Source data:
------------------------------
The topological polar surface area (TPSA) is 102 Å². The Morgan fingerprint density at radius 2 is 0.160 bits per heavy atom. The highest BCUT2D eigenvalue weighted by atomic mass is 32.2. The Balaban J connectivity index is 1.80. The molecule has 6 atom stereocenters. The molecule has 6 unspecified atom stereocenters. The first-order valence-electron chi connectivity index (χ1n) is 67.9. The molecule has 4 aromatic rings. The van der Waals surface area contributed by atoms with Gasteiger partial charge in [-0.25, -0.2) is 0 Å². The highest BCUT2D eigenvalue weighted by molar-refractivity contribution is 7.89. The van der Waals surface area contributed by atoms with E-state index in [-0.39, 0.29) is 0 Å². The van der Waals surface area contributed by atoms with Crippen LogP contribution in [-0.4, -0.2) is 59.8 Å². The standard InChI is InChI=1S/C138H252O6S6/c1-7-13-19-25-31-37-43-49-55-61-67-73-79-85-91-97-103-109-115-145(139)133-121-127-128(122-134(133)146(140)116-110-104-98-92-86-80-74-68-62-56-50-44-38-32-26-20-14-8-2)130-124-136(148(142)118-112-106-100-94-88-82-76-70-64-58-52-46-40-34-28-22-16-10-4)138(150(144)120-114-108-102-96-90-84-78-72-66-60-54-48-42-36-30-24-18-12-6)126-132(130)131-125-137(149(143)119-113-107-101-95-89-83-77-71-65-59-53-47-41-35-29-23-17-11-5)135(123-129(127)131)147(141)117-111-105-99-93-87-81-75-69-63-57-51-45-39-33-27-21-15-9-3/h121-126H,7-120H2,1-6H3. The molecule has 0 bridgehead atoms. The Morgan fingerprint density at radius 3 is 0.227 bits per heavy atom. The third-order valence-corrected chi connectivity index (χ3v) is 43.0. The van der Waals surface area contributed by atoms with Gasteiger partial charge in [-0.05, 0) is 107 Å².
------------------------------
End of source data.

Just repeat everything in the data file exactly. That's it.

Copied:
The topological polar surface area (TPSA) is 102 Å². The Morgan fingerprint density at radius 2 is 0.160 bits per heavy atom. The highest BCUT2D eigenvalue weighted by atomic mass is 32.2. The Balaban J connectivity index is 1.80. The molecule has 6 atom stereocenters. The molecule has 6 unspecified atom stereocenters. The first-order valence-electron chi connectivity index (χ1n) is 67.9. The molecule has 4 aromatic rings. The van der Waals surface area contributed by atoms with Gasteiger partial charge in [-0.25, -0.2) is 0 Å². The highest BCUT2D eigenvalue weighted by molar-refractivity contribution is 7.89. The van der Waals surface area contributed by atoms with E-state index in [-0.39, 0.29) is 0 Å². The van der Waals surface area contributed by atoms with Crippen LogP contribution in [-0.4, -0.2) is 59.8 Å². The standard InChI is InChI=1S/C138H252O6S6/c1-7-13-19-25-31-37-43-49-55-61-67-73-79-85-91-97-103-109-115-145(139)133-121-127-128(122-134(133)146(140)116-110-104-98-92-86-80-74-68-62-56-50-44-38-32-26-20-14-8-2)130-124-136(148(142)118-112-106-100-94-88-82-76-70-64-58-52-46-40-34-28-22-16-10-4)138(150(144)120-114-108-102-96-90-84-78-72-66-60-54-48-42-36-30-24-18-12-6)126-132(130)131-125-137(149(143)119-113-107-101-95-89-83-77-71-65-59-53-47-41-35-29-23-17-11-5)135(123-129(127)131)147(141)117-111-105-99-93-87-81-75-69-63-57-51-45-39-33-27-21-15-9-3/h121-126H,7-120H2,1-6H3. The molecule has 0 bridgehead atoms. The Morgan fingerprint density at radius 3 is 0.227 bits per heavy atom. The third-order valence-corrected chi connectivity index (χ3v) is 43.0. The van der Waals surface area contributed by atoms with Gasteiger partial charge in [-0.05, 0) is 107 Å².